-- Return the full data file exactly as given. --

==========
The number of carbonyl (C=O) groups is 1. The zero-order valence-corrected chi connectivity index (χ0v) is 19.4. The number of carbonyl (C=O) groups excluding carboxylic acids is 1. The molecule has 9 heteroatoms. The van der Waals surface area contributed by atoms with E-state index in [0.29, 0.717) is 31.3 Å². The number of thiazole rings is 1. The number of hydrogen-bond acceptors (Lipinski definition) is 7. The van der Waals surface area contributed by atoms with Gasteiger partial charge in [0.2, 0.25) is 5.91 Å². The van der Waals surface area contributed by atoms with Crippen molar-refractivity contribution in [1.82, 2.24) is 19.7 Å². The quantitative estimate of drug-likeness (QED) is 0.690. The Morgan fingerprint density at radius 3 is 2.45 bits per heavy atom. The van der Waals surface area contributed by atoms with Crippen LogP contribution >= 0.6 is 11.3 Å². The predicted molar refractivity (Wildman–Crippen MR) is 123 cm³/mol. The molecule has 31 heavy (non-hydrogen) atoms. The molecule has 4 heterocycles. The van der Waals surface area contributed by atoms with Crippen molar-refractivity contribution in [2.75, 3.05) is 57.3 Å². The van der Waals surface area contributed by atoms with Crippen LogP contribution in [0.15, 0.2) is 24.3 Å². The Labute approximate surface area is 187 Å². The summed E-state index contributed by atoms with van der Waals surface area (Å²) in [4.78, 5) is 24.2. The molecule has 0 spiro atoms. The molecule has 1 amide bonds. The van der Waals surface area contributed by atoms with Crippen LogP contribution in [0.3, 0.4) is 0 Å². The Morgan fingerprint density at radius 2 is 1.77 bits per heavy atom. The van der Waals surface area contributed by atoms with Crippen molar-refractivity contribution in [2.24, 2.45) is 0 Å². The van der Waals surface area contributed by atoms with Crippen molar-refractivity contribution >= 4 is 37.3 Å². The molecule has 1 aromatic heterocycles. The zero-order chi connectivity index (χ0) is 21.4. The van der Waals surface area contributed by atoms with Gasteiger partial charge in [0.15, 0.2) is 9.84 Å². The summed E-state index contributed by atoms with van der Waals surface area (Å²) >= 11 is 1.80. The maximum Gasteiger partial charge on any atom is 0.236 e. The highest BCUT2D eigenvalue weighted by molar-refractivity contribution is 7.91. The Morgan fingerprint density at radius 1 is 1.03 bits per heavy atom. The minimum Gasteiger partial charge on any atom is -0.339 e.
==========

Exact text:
The number of carbonyl (C=O) groups is 1. The zero-order valence-corrected chi connectivity index (χ0v) is 19.4. The number of carbonyl (C=O) groups excluding carboxylic acids is 1. The molecule has 9 heteroatoms. The van der Waals surface area contributed by atoms with E-state index in [0.29, 0.717) is 31.3 Å². The number of thiazole rings is 1. The number of hydrogen-bond acceptors (Lipinski definition) is 7. The van der Waals surface area contributed by atoms with Gasteiger partial charge in [0.2, 0.25) is 5.91 Å². The van der Waals surface area contributed by atoms with Crippen molar-refractivity contribution in [1.82, 2.24) is 19.7 Å². The quantitative estimate of drug-likeness (QED) is 0.690. The Morgan fingerprint density at radius 3 is 2.45 bits per heavy atom. The van der Waals surface area contributed by atoms with Crippen LogP contribution >= 0.6 is 11.3 Å². The predicted molar refractivity (Wildman–Crippen MR) is 123 cm³/mol. The molecule has 31 heavy (non-hydrogen) atoms. The molecule has 4 heterocycles. The van der Waals surface area contributed by atoms with Crippen molar-refractivity contribution in [2.75, 3.05) is 57.3 Å². The van der Waals surface area contributed by atoms with Crippen LogP contribution in [0.15, 0.2) is 24.3 Å². The Labute approximate surface area is 187 Å². The summed E-state index contributed by atoms with van der Waals surface area (Å²) in [4.78, 5) is 24.2. The molecule has 0 spiro atoms. The molecule has 1 amide bonds. The van der Waals surface area contributed by atoms with Crippen LogP contribution in [0.3, 0.4) is 0 Å². The Morgan fingerprint density at radius 2 is 1.77 bits per heavy atom. The van der Waals surface area contributed by atoms with Crippen molar-refractivity contribution in [2.24, 2.45) is 0 Å². The van der Waals surface area contributed by atoms with Crippen molar-refractivity contribution >= 4 is 37.3 Å². The molecule has 1 aromatic heterocycles. The zero-order chi connectivity index (χ0) is 21.4. The van der Waals surface area contributed by atoms with Gasteiger partial charge in [0.15, 0.2) is 9.84 Å². The summed E-state index contributed by atoms with van der Waals surface area (Å²) >= 11 is 1.80. The maximum Gasteiger partial charge on any atom is 0.236 e. The highest BCUT2D eigenvalue weighted by molar-refractivity contribution is 7.91. The Morgan fingerprint density at radius 1 is 1.03 bits per heavy atom. The minimum Gasteiger partial charge on any atom is -0.339 e.